Incredible Evidence of P Hacking in Research Studies, Demonstrated with One Chart

Hat tip to Kevin Drum for finding this:

I will let him explain the chart, it is worth understanding:

The authors collected every significant clinical study of drugs and dietary supplements for the treatment or prevention of cardiovascular disease between 1974 and 2012. Then they displayed them on a scatterplot.

Prior to 2000, researchers could do just about anything they wanted. All they had to do was run the study, collect the data, and then look to see if they could pull something positive out of it. And they did! Out of 22 studies, 13 showed significant benefits. That’s 59 percent of all studies. Pretty good!

Then, in 2000, the rules changed. Researchers were required before the study started to say what they were looking for. They couldn’t just mine the data afterward looking for anything that happened to be positive. They had to report the results they said they were going to report.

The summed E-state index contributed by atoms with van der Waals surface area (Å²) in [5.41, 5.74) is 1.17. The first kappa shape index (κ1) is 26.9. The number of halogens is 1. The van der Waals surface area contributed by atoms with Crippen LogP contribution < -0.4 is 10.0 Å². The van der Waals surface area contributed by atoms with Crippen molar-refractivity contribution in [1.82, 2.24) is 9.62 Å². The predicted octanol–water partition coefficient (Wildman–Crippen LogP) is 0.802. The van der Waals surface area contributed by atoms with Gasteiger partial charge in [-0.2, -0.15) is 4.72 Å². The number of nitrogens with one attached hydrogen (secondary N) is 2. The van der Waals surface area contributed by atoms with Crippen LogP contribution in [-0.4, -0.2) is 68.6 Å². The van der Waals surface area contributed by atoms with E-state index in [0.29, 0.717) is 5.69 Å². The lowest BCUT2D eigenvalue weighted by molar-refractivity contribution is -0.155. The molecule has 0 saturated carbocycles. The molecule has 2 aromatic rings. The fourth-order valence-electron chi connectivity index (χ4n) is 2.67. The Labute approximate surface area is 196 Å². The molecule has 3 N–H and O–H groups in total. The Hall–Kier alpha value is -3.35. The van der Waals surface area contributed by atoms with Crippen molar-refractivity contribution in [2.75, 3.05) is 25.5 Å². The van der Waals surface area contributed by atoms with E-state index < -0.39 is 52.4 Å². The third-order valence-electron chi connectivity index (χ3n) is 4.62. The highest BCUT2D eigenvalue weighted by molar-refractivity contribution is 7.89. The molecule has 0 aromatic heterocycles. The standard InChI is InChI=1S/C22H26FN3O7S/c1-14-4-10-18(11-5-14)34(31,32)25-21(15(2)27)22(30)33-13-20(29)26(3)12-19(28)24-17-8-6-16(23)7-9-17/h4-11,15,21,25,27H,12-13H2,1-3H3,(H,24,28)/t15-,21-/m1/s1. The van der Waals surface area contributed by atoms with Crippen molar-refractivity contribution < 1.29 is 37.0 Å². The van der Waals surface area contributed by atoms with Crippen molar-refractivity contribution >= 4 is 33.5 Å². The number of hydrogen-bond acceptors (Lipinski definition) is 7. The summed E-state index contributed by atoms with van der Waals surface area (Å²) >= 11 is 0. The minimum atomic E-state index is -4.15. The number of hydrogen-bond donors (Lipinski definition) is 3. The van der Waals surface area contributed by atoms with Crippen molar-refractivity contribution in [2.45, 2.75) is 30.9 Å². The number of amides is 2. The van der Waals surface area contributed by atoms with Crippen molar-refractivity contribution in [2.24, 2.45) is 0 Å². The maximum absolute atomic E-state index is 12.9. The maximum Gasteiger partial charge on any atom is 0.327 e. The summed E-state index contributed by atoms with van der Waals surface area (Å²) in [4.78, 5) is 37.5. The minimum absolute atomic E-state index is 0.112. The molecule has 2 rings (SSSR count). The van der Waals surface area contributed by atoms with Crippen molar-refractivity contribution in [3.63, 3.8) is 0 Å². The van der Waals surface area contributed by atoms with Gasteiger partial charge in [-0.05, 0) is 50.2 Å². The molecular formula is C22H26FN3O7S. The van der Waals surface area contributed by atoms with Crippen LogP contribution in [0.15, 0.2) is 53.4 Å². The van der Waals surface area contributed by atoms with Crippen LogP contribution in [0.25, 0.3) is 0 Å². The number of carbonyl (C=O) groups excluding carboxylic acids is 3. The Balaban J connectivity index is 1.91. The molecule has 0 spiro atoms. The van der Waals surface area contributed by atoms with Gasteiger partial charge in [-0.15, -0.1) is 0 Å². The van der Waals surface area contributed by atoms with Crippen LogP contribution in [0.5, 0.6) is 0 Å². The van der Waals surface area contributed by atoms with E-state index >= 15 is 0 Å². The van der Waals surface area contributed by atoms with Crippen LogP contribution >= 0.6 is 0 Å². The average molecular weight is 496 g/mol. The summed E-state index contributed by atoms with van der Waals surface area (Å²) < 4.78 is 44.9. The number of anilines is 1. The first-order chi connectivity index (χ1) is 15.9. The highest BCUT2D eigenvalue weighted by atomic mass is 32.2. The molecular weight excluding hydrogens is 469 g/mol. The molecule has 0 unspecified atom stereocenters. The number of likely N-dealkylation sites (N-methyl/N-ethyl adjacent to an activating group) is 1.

And guess what? Out of 21 studies, only two showed significant benefits. That’s 10 percent of all studies. Ugh. And one of the studies even demonstrated harm, something that had never happened before 2000

Reports for all-cause mortality were similar. Before 2000, 5 out of 24 trials showed reductions in mortality. After 2000, not a single study showed a reduction in mortality.

Note that these sensible rules for conducting a study do NOT exist for pretty much any study in any field that you see in the media.  Peer review generally does not address it.  Links to the full study in Drum's article.